While the recent release of the NCAA’s Academic Progress Rate report spelled doom for some high-profile schools, it helped prove the academic excellence of IU student-athletes.
All 24 IU athletic teams exceeded the NCAA's Academic Progress Rate standard of 900 for 2010-2011, while seven IU programs received a perfect APR score of 1,000 for the 2010-2011 academic year.
“I want to congratulate our student-athletes, coaches and staff for embracing this high priority for our department,” IU Vice President and Director of Athletics Fred Glass said in a release. “These are successes of which all of Hoosier Nation should be proud of.”
IU men’s basketball program has improved from 866 when Head Coach Tom Crean arrived in 2008, to a cumulative multiyear score of 952. The team recorded a perfect score of 1,000 for the 2010-2011 academic year, the most recent year of APR data.
The other six IU programs to receive a perfect score for 2010-2011 include men’s cross country, men’s golf, men’s swimming and diving, women’s swimming and diving, women’s tennis and water polo.
For most teams, this is the ninth year of APR data. The NCAA also released multiyear APR scores, which averages scores from 2007-2012. IU Men’s golf and women’s tennis both have perfect APR scores for that time period.
The APR is a real-time measure of Division 1 student-athlete academic progress based on program eligibility, retention, and graduation rates. Some schools’ programs, such as the Connecticut men’s basketball program, scuffled.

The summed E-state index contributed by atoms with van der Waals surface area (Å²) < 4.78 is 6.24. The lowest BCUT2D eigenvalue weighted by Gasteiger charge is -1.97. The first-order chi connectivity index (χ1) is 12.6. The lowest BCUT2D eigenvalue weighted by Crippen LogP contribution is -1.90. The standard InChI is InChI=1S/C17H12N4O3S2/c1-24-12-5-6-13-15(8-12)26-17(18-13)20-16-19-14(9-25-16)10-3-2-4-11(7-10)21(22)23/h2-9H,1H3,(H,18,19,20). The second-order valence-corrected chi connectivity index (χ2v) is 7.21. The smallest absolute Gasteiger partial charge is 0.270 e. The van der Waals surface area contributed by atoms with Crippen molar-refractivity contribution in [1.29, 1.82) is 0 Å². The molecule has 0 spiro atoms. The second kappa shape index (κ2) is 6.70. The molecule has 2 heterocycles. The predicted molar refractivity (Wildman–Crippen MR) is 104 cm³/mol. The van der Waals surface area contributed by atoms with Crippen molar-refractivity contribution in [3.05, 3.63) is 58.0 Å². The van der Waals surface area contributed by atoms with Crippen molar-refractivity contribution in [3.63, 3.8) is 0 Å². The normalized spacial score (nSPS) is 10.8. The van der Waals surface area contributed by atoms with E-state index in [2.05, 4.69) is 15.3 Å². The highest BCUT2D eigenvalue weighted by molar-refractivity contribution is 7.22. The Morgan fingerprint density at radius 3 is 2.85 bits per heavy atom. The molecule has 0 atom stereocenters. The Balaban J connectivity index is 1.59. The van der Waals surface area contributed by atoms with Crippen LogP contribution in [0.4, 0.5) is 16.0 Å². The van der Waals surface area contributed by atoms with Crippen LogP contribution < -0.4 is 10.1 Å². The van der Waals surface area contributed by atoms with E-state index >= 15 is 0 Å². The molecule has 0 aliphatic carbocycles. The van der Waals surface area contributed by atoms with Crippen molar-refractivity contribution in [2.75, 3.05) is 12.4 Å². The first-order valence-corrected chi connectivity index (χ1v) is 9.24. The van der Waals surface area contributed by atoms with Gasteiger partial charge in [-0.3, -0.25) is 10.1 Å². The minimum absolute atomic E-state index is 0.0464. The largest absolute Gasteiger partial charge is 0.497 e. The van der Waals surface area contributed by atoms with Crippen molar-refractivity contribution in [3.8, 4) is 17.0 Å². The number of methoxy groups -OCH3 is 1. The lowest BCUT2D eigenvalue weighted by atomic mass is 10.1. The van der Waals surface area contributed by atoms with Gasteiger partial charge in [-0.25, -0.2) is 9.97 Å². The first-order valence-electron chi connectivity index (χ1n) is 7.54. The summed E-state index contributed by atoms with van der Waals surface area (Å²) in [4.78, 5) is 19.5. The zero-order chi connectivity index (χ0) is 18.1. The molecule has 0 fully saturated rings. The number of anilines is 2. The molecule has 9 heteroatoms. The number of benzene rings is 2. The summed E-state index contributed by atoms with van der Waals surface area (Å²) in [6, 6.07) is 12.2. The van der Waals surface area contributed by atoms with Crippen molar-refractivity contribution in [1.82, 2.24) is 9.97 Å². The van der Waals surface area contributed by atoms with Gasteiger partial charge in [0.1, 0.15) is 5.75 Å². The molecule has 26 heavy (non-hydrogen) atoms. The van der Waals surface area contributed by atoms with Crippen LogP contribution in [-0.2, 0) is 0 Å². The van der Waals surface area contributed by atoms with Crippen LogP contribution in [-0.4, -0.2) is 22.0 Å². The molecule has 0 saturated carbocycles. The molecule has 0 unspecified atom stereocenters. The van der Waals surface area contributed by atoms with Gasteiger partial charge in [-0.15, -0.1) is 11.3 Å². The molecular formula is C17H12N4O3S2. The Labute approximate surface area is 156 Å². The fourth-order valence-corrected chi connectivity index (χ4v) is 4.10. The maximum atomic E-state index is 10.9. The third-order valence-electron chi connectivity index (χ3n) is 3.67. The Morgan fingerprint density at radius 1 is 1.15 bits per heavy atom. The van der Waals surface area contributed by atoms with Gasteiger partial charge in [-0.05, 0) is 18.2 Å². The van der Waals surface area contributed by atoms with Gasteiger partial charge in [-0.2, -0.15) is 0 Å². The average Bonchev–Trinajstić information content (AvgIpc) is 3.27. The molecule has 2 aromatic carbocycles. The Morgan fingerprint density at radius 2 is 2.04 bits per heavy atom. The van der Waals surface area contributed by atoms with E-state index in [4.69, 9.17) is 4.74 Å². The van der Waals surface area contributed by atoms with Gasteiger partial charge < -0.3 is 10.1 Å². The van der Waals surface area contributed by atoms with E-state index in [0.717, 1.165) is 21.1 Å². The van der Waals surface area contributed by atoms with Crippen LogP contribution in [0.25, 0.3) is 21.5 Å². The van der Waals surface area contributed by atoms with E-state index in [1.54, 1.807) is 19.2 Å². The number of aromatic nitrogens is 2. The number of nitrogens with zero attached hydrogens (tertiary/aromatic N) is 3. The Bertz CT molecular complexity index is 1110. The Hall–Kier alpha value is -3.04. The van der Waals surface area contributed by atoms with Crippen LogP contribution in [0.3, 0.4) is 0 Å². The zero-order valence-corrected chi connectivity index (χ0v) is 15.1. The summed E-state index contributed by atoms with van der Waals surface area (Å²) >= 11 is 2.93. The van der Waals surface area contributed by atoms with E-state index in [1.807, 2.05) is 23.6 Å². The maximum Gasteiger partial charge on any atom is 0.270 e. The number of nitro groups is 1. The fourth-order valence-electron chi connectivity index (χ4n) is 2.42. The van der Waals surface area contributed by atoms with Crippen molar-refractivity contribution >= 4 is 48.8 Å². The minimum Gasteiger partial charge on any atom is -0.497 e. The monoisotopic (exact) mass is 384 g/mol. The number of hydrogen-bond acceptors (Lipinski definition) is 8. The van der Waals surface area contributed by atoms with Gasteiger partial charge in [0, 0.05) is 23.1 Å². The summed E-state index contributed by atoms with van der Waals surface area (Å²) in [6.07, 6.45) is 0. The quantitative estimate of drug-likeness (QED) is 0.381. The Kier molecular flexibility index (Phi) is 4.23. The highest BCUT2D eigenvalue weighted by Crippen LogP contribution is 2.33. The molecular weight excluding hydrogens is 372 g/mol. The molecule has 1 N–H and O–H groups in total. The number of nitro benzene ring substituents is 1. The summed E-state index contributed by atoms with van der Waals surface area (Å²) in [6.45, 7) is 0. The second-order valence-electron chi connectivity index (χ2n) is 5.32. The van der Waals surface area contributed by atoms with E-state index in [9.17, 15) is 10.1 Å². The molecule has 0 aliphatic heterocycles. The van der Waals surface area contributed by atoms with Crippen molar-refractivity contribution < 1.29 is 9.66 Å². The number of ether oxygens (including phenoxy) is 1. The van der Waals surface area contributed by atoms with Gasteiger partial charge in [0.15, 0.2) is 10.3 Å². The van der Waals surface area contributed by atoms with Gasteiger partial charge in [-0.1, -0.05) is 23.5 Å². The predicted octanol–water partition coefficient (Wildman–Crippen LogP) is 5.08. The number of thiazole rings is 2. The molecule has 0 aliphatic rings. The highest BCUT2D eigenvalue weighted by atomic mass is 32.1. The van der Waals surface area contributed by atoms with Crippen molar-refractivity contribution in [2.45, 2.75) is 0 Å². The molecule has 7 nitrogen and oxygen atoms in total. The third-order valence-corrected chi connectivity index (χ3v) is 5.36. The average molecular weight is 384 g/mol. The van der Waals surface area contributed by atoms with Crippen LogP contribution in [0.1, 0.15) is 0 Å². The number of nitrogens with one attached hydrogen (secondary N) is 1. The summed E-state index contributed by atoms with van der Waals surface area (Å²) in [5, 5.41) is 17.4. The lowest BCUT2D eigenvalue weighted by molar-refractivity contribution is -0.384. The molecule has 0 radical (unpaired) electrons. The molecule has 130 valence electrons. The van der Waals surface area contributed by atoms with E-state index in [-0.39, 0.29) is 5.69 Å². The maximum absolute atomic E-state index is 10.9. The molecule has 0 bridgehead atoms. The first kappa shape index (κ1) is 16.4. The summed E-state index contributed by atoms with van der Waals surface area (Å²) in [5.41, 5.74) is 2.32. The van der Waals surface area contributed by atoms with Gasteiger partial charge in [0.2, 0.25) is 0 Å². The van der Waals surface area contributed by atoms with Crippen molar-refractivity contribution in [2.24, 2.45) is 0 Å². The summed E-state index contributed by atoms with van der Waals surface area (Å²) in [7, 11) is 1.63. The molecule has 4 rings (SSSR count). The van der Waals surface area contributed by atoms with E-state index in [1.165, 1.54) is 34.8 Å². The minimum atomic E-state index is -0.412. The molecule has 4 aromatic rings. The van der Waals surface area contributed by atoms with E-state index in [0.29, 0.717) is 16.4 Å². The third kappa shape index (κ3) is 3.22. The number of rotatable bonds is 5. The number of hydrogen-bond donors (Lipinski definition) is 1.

The Huskies — the 2011 NCAA basketball champions — are one of 15 teams to be banned from postseason competition because they did not meet a certain APR score.
Men’s golf, women’s tennis and both track and field teams have the highest respective scores in the Big Ten.
On June 14, the NCAA recognized the baseball, men’s golf and women’s tennis teams for scoring in the top 10 percent.
“I want to congratulate the baseball, men’s golf and women’s tennis student-athletes for their outstanding work in the classroom, and commend the leadership of Head Coaches Tracy Smith, Mike Mayer and Lin Loring for continuing to reinforce academic achievement as a top priority,” Glass said in a release.
The NCAA publicly recognized 954 teams for the 2011-2012 academic year, including 560 women’s teams and 394 men’s or mixed teams.
“These teams prove that it is possible to not only balance academic and athletic commitment, as most student-athletes do; but to exceed standards and post outstanding academic scores,” NCAA President Mark Emmert said in a release. “The drive and determination shown in the classroom and on the field by these men and women represent what it means to be an NCAA student-athlete.”